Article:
7 mistakes old hands make with new babies

As I sat across the table from my friend ? me, a seasoned mother of three; her, a brand new mum ? I thought of all the mistakes an old-hand parent can make when visiting a newborn baby.

That's my boy: a dad's diary of the first 4 months

Unbearable anxiety, unspeakable joy, constant exhaustion and bouts of frustration ... The many shocks of first-time fatherhood resound in a dad's diary of his son's early months.

One of the most important things a new mum can do

Finances may not be as cute as a newborn, but with many women?s working arrangements changing post-baby, monetary matters need attention too.

Baby survives five days alone

He lay with his mother for up to five days after she died of a suspected drug overdose - and survived.

Personalised baby gifts

We've scoured the internet to find gorgeous personalised keepsakes and nursery decor to record baby name and dates. They make great gifts for christenings, name days and birthdays! (All prices in AU.)

 

Reader offer

2 FOR 1 TICKET OFFER

For Shopping, For Advice, For Baby & You. Enjoy a special day out with fabulous shopping from over 200 brands, leading parenting experts offering advice on a range of topics, and amazing children?s entertainment

 
Advertisement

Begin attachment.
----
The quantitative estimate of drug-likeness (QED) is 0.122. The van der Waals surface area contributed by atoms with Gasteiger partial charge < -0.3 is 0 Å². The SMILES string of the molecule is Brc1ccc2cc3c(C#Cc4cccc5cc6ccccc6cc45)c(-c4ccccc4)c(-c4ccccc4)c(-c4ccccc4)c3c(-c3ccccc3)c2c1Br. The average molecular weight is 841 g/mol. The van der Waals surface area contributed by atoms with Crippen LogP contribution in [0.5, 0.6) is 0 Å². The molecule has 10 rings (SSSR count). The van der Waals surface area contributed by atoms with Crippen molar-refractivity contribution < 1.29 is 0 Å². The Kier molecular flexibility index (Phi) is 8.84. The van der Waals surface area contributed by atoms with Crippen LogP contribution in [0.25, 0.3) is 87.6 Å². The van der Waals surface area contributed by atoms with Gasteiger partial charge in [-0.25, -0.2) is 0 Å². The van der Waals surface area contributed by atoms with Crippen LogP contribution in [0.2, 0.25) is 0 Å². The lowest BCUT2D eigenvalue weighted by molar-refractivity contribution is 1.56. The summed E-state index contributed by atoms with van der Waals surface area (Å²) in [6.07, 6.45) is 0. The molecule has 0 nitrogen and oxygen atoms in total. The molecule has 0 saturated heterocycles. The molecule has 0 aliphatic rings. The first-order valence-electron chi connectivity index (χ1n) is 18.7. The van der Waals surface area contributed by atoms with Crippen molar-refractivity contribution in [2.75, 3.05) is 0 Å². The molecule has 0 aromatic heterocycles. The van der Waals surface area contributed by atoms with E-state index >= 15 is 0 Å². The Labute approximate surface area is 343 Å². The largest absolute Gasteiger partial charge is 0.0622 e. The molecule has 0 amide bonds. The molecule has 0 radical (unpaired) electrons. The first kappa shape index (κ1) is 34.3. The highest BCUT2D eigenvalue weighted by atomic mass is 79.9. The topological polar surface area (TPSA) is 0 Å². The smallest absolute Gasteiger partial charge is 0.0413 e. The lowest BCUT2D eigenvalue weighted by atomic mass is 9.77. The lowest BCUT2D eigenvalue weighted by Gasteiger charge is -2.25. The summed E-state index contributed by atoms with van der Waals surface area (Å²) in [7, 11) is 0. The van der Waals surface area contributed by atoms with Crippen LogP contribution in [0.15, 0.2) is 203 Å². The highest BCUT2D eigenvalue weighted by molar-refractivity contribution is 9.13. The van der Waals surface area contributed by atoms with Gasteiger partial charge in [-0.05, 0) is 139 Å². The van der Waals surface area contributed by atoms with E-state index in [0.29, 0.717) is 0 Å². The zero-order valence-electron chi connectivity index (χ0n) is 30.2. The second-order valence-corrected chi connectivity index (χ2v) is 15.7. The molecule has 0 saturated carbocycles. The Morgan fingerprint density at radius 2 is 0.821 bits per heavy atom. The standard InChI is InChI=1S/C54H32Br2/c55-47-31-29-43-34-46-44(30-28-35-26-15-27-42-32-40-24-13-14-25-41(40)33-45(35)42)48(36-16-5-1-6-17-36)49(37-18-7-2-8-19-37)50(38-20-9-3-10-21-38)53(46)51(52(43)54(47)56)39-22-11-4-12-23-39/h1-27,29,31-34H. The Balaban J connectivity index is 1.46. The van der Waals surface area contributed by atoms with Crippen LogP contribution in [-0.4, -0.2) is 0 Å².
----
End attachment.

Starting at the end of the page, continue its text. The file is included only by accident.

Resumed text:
Essential Baby and Essential Kids is the place to find parenting information and parenting support relating to conception, pregnancy, birth, babies, toddlers, kids, maternity, family budgeting, family travel, nutrition and wellbeing, family entertainment, kids entertainment, tips for the family home, child-friendly recipes and parenting. Try our pregnancy due date calculator to determine your due date, or our ovulation calculator to predict ovulation and your fertile period. Our pregnancy week by week guide shows your baby's stages of development. Access our very active mum's discussion groups in the Essential Baby forums or the Essential Kids forums to talk to mums about conception, pregnancy, birth, babies, toddlers, kids and parenting lifestyle. Essential Baby also offers a baby names database of more than 22,000 baby names, popular baby names, boys' names, girls' names and baby names advice in our baby names forum. Essential Kids features a range of free printable worksheets for kids from preschool years through to primary school years. For the latest baby clothes, maternity clothes, maternity accessories, toddler products, kids toys and kids clothing, breastfeeding and other parenting resources, check out Essential Baby and Essential Kids.